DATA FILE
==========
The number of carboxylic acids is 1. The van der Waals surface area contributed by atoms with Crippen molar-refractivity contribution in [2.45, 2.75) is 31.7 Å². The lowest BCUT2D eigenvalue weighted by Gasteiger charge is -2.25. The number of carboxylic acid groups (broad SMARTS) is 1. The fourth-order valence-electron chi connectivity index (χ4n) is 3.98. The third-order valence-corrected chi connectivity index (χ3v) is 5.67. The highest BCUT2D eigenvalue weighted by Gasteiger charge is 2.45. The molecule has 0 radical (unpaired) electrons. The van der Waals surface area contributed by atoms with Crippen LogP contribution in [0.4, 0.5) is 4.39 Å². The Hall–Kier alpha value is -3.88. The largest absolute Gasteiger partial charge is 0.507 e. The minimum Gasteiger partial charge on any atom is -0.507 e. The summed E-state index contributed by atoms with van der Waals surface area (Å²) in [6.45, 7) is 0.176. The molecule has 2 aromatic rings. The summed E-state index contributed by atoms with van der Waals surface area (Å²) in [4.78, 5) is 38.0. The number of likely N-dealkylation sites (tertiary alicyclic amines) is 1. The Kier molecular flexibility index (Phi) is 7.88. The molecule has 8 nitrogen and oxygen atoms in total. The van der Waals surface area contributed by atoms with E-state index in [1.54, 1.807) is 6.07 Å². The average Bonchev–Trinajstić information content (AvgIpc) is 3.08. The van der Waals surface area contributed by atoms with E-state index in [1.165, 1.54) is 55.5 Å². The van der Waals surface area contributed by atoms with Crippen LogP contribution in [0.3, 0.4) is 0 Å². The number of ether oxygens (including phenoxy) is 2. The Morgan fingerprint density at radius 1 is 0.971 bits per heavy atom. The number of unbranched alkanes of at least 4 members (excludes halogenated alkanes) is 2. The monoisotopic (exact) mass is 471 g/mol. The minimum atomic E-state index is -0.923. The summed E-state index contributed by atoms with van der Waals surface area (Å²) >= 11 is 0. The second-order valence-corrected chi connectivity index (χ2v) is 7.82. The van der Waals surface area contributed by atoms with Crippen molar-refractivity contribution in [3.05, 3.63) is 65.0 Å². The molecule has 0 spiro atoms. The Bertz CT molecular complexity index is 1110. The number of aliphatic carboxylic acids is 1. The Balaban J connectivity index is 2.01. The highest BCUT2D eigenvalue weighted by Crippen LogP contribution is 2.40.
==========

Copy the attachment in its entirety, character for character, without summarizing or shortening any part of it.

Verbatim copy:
The number of carboxylic acids is 1. The van der Waals surface area contributed by atoms with Crippen molar-refractivity contribution in [2.45, 2.75) is 31.7 Å². The lowest BCUT2D eigenvalue weighted by Gasteiger charge is -2.25. The number of carboxylic acid groups (broad SMARTS) is 1. The fourth-order valence-electron chi connectivity index (χ4n) is 3.98. The third-order valence-corrected chi connectivity index (χ3v) is 5.67. The highest BCUT2D eigenvalue weighted by Gasteiger charge is 2.45. The molecule has 0 radical (unpaired) electrons. The van der Waals surface area contributed by atoms with Crippen LogP contribution in [0.4, 0.5) is 4.39 Å². The Hall–Kier alpha value is -3.88. The largest absolute Gasteiger partial charge is 0.507 e. The minimum Gasteiger partial charge on any atom is -0.507 e. The summed E-state index contributed by atoms with van der Waals surface area (Å²) in [6.45, 7) is 0.176. The molecule has 2 aromatic rings. The summed E-state index contributed by atoms with van der Waals surface area (Å²) in [4.78, 5) is 38.0. The number of likely N-dealkylation sites (tertiary alicyclic amines) is 1. The Kier molecular flexibility index (Phi) is 7.88. The molecule has 8 nitrogen and oxygen atoms in total. The van der Waals surface area contributed by atoms with E-state index in [1.54, 1.807) is 6.07 Å². The average Bonchev–Trinajstić information content (AvgIpc) is 3.08. The van der Waals surface area contributed by atoms with E-state index in [1.165, 1.54) is 55.5 Å². The van der Waals surface area contributed by atoms with Crippen LogP contribution in [0.3, 0.4) is 0 Å². The number of ether oxygens (including phenoxy) is 2. The Morgan fingerprint density at radius 1 is 0.971 bits per heavy atom. The number of unbranched alkanes of at least 4 members (excludes halogenated alkanes) is 2. The monoisotopic (exact) mass is 471 g/mol. The minimum atomic E-state index is -0.923. The summed E-state index contributed by atoms with van der Waals surface area (Å²) >= 11 is 0. The second-order valence-corrected chi connectivity index (χ2v) is 7.82. The van der Waals surface area contributed by atoms with Crippen molar-refractivity contribution in [3.05, 3.63) is 65.0 Å². The molecule has 0 spiro atoms. The Bertz CT molecular complexity index is 1110. The number of aliphatic carboxylic acids is 1. The Balaban J connectivity index is 2.01. The highest BCUT2D eigenvalue weighted by Crippen LogP contribution is 2.40.